The Branch Davidian leader’s prized 1968 Camaro was seized in the deadly Waco siege.
FREDERICKSBURG, Texas — The market for infamous cars took a hit Saturday when the souped-up 1968 Chevrolet Camaro owned by Branch Davidian leader David Koresh sold at auction here for $37,000, not the $80,000 the seller hoped the car would bring.
Donald Feldpausch, 64, of San Antonio bought the two-door hardtop on impulse. He hadn’t even run a hand over the newly painted black exterior — much less looked under the hood where Koresh had engraved “DAVIDES 427 GO GOD” on the 427 cubic-inch engine — before he joined the bidding.
“This car has a story to tell,” cried auctioneer Dan Kruse, urging the crowd of about 250 to bid higher. “What a great piece of American history!”
The 500-horsepower Camaro, rebuilt by Koresh, was parked at the Davidian compound near Waco during a 51-day siege by federal agents in 1993. Koresh and nearly 80 followers died as the complex burned to the ground.
Eleven years later, Feldpausch was one of the few willing to pay for what the auctioneer called “one of the greatest cars you’ll ever buy for the money.”
“It’s an investment,” said Feldpausch. “I’ll bring it out for things like parades, but I’ll keep it in an air-conditioned storage. Someone will come around to buy it.” Feldpausch owns several car washes in San Antonio.
The seller, Darrell Makovy, shrugged at the disappointing selling price. “At least I got the minimum I was asking for,” he said.
Makovy, 52, has had the car for about a year, he said. A businessman in Waco, Makovy remembers seeing Koresh — who, with his followers, operated a car restoration business on the Davidian complex — tooling around town in the Camaro.
Federal agents recalled during Senate hearings on the Davidian siege that Koresh reacted with rare emotion when an armored vehicle towed his car away from the compound and left it under a ragged mesquite tree. “When we moved his car, he became very upset,” said former FBI agent Larry Potts at the 1995 hearings.
Years after the siege, the car was sold to the owner of an auto parts store. He sold to the owner of a transmission center, who repaired the bumper — dented when the Camaro was towed during the siege — and kept it for eight years outside his garage, Makovy said.
About a year ago, Makovy bought the car for about $25,000. He found the original door panels — torn off by the FBI during a search — and the electric antenna in the trunk. After painting the dull finish and replacing the tires, he decided to sell it.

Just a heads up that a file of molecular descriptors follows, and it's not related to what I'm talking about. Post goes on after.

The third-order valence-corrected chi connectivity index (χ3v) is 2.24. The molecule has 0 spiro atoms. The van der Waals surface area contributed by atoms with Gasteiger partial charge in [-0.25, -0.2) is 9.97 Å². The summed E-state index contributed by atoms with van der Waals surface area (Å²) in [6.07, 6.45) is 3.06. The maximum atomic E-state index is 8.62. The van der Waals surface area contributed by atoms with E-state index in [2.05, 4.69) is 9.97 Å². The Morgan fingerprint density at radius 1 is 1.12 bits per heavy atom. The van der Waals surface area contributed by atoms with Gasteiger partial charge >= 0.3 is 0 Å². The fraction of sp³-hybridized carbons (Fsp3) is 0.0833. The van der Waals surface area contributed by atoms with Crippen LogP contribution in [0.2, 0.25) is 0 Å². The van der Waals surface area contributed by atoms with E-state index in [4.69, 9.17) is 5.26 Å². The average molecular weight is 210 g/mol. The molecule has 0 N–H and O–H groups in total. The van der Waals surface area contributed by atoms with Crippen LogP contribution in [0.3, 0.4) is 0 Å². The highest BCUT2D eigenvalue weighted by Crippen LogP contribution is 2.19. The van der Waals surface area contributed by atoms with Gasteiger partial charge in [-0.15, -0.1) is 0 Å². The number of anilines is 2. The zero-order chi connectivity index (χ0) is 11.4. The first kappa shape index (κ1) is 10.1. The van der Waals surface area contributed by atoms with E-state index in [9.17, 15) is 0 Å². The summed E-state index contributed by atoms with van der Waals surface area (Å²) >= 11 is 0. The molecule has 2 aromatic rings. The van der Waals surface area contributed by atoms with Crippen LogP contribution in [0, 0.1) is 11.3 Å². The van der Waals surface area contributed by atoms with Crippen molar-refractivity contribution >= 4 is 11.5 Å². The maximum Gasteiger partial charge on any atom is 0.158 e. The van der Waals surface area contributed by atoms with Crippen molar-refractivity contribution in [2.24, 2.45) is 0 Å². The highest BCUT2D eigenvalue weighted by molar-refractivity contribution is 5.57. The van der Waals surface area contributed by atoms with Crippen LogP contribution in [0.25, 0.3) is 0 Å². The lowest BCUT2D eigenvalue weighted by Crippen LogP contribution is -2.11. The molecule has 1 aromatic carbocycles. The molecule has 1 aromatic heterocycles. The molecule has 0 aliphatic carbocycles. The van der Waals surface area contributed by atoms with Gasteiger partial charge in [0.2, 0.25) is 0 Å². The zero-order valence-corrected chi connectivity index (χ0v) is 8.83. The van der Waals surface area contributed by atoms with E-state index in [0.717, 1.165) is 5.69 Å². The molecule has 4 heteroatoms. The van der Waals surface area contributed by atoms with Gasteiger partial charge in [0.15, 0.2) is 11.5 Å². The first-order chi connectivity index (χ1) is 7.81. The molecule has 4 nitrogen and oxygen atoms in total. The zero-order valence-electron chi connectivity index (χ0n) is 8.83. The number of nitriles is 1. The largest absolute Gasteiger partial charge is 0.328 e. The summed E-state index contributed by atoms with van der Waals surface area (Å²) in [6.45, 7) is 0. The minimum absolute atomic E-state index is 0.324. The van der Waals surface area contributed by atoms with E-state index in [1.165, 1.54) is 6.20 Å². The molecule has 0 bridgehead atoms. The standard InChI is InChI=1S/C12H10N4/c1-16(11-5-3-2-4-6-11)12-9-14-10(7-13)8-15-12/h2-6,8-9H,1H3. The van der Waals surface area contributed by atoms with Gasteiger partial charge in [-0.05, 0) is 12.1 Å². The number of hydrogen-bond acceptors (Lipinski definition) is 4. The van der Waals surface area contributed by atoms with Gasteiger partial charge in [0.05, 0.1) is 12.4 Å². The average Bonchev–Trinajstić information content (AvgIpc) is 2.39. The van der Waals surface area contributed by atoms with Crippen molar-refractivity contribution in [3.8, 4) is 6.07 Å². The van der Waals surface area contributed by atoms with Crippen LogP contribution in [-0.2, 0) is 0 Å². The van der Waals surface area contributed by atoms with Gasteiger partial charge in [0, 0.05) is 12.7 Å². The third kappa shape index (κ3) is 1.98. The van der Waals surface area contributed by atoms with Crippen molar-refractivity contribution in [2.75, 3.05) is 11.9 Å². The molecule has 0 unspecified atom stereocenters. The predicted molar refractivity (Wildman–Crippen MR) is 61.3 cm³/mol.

Which is how the Camaro ended up at a vintage car auction in this central Texas town about 60 miles northwest of San Antonio. Inside a cavernous building meant to resemble an airplane hangar, Koresh’s pride and joy was prominently displayed at the auction, near a player piano that blared ragtime music and a life-size mannequin of Willie Nelson in braids and a red bandana.
A stream of curious car buffs peered through the car’s tinted windows or touched the original black leather upholstery. Scott Vardeman, a Houston car dealer, came away disturbed.
“It’s kind of sick, buying a car owned by Koresh,” he said. “It’s like buying a car owned by Hitler. When you think about who sat in the driver’s seat, it’s like Satan was there.”
But cattle rancher Wayne Thumann, an unsuccessful bidder, wanted to own the car simply because it is a very well-preserved 1968 Camaro. That Koresh once owned it was beside the point, he said.
“It is a beautiful, beautiful car. They’re trying to sell the Koresh name, but I love Camaros and this one is in really good shape.” Thumann said he wasn’t bothered by the Koresh connection. “If I own it, then it isn’t his anymore. It’s mine,” he said.
Thumann stopped when the bidding reached $35,000, two grand short of the selling price.
After the auction was over, buyer Feldpausch and seller Makovy bumped into each other in the parking lot outside the auction house.
Except to pose for pictures, Feldpausch still hadn’t looked closely at his new purchase. Makovy filled him in. The $3,300 paint job is by MAACO. Koresh replaced the original engine. The odometer shows 82,379 miles, and the speedometer is broken.
The men exchanged phone numbers, talked about going out for hamburgers sometime.
Makovy’s wife listened to the pleasantries as she stood with her back to him, fuming. Occasionally, she’d turn to shoot her husband a look that clearly signaled a very long drive home. “Oh, I’m just furious,” she said. “He shouldn’t have sold the car for so little. I’m about to walk home.”
Feldpausch flashed Makovy a look of understanding.
Buying an infamous car was not on the agenda when he decided on a spur of the moment trip here to escape a rainy day in San Antonio. “My wife isn’t happy either,” he said.
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